Kristin Wigley-Fleming Art Fine Arts Gallery, Center for the Arts
February 1 - March 20, 2008
(Note: A full history of the Luther College Fine Arts Festivals, from which the following material is drawn, was written by Jane Kemp and published in the Fall 2007 issue of Agora.)
In 1957, the Wisillminowas (WIMIS) organization, one of four newly-organized men’s societies at Luther College, originated the idea for an eight-day event which they called a Fine Arts Festival. It was intended to include representative events from the worlds of music, drama, art, and literature and feature luminaries representing one or more of these fields. An important part of the Festival was a professional art exhibit and competition arranged under the supervision of Art Department faculty member Ernest Schwidder, teaching at Luther as a one-year sabbatical replacement. The purpose of the exhibit was “to establish a tradition of the college as the cultural center of the community and the founding of a permanent collection of contemporary and local American art.”
Rules for the first art competition, which ultimately became guiding principles for all the succeeding Fine Arts Festival Exhibitions, were that only two works in any two-dimensional medium of painting, drawing or printmaking were permitted entry by professional artists from Iowa, Minnesota, Wisconsin or Illinois. Purchase prizes of up to $400 were awarded by the discretion of a jury.
What begun with such promise in 1957, continued to some degree for the next 10 years, finally ending in March 1967. The final art exhibit related to the Festivals was held in December 1968. Orville Running, who supervised all but the first Festival art exhibits, remembered when interviewed in 1991, that the Festival exhibits had run their course since no one had the will to continue to shoulder the responsibility for planning and implementing them.
The single most enduring legacy of the Fine Arts Festivals was the greatly expanded collection of art works acquired for the College as a direct result of these exhibits. When the Festivals began, the entire College art collection numbered fewer than 100 pieces and was exclusively dependent on gifts and donations. The Fine Arts Festivals literally doubled that number and marked the first intentional purchases of art by the College to supplement its holdings.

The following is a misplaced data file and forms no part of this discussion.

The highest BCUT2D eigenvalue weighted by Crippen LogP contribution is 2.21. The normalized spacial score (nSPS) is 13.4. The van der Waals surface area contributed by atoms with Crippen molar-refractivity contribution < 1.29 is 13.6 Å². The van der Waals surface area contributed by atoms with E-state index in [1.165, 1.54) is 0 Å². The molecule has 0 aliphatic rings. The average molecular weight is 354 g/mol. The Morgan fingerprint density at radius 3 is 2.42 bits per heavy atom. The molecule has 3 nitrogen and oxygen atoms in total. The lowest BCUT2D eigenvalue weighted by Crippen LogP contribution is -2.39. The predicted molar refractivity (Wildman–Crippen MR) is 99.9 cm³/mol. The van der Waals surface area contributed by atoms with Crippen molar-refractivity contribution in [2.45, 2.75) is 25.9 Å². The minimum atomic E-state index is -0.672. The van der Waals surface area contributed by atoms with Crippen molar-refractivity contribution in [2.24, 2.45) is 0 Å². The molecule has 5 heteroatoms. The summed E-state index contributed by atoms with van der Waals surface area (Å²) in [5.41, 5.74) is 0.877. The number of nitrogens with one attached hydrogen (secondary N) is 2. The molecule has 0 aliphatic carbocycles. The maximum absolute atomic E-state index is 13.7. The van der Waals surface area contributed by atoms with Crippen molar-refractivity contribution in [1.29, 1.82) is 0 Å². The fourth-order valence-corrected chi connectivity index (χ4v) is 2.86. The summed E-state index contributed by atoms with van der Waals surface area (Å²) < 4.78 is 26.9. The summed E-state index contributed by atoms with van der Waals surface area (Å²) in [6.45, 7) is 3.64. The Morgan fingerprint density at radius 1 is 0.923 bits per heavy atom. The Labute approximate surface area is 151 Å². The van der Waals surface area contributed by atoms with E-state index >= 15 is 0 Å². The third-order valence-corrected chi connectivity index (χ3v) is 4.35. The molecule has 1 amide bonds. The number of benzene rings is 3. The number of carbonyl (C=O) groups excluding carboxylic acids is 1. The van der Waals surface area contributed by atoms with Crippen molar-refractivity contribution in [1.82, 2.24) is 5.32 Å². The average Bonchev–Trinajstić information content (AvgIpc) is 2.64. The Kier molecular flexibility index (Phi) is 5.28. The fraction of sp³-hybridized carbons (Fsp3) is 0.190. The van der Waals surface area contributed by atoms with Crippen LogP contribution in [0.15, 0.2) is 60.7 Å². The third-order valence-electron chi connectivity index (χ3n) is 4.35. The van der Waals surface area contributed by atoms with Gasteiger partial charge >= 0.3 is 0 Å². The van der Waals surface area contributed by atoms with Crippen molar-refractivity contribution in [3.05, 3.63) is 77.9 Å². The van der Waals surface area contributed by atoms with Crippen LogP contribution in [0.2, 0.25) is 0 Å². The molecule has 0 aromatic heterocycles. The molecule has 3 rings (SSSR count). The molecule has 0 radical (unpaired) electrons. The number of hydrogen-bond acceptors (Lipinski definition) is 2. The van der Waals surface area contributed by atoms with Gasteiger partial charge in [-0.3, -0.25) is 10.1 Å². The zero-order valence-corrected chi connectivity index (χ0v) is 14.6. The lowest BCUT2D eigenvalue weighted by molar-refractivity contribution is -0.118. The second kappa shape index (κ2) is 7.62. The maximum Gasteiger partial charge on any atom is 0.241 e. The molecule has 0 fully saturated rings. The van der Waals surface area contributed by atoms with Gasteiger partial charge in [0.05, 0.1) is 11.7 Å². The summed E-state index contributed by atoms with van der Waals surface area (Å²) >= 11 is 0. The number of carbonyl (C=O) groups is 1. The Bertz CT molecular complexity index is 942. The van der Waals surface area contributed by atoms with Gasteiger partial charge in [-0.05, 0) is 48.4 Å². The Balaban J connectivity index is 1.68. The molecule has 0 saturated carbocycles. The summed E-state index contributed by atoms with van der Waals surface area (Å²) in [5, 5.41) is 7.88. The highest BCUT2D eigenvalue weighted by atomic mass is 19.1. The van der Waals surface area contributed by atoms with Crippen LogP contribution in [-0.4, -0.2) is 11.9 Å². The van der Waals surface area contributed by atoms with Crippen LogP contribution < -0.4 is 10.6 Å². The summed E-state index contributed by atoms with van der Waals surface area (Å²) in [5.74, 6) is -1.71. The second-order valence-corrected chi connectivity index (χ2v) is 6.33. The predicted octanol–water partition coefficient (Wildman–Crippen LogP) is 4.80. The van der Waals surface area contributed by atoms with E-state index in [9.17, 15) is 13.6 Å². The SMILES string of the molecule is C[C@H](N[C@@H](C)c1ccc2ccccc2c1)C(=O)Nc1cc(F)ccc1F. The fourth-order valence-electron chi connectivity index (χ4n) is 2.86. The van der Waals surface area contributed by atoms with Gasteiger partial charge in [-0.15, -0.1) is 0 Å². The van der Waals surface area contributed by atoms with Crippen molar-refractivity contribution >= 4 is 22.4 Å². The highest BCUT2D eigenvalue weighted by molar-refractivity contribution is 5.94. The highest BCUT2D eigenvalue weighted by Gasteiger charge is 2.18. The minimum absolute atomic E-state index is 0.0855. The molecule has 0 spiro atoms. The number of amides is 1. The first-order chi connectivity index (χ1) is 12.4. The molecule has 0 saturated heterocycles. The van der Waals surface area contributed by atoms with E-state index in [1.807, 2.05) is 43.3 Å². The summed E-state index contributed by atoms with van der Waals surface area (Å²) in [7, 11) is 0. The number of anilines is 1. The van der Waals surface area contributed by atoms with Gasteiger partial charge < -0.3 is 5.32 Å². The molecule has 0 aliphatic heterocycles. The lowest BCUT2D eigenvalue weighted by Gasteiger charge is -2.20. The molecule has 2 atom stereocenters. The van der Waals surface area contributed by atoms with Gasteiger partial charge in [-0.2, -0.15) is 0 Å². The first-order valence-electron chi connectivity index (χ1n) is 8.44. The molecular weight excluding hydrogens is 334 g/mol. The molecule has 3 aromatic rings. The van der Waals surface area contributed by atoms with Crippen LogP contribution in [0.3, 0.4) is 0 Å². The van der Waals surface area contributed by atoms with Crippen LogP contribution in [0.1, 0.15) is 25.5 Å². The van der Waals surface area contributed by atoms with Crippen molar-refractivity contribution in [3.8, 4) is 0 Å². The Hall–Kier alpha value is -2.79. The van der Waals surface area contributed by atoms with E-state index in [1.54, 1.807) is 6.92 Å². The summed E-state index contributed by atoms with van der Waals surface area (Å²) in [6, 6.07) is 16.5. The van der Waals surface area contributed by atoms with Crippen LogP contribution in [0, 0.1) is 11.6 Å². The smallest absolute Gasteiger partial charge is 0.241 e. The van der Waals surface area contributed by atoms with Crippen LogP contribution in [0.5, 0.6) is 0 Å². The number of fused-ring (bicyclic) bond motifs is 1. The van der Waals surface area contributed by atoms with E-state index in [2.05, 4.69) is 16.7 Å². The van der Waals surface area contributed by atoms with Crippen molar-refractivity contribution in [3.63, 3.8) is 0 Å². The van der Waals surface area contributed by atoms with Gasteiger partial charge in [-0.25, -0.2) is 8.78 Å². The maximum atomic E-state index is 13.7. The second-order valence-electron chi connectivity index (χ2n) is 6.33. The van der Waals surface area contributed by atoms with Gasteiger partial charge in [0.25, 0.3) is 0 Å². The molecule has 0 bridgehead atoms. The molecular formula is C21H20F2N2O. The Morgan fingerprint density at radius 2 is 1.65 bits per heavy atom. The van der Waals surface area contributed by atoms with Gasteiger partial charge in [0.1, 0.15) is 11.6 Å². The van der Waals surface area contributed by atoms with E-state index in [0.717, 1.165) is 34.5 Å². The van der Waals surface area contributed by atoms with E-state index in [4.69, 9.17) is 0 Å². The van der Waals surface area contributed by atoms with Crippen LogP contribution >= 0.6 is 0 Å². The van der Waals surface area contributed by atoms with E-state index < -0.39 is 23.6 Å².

Five works were purchased for the College from the first exhibit. Eventually, 100 art works were acquired during the decade of the Fine Arts Festivals. This group of works, now called the Fine Arts Festival Collection, is officially considered a “named collection” within the greater Luther College Fine Arts Collection. A full description of the Fine Arts Festival Collection can be found on the Fine Arts Collection website, http://finearts.luther.edu.
An additional legacy of the Fine Arts Festivals may also be linked to the adoption of art as a major at Luther College. While art had been taught for many years at the College, with Norwegian-American artist Herbjørn Gausta recorded as already teaching art at Luther in 1876/87, it did not become a major until 1958. Moved from place to place on campus, the art department studios moved to Korsrud that same year when a student, writing in Chips, noted that, “Entering the door is to enter a new world, the world of art and art students striving toward the newest major concentration offered by the College, that of art or art education.” Korsrud Annex was utilized for teaching pottery. Orville M. Running, reminiscing in 1986, commented that when the proposal for an art major was submitted to the Faculty Senate, it “passed with much good will.”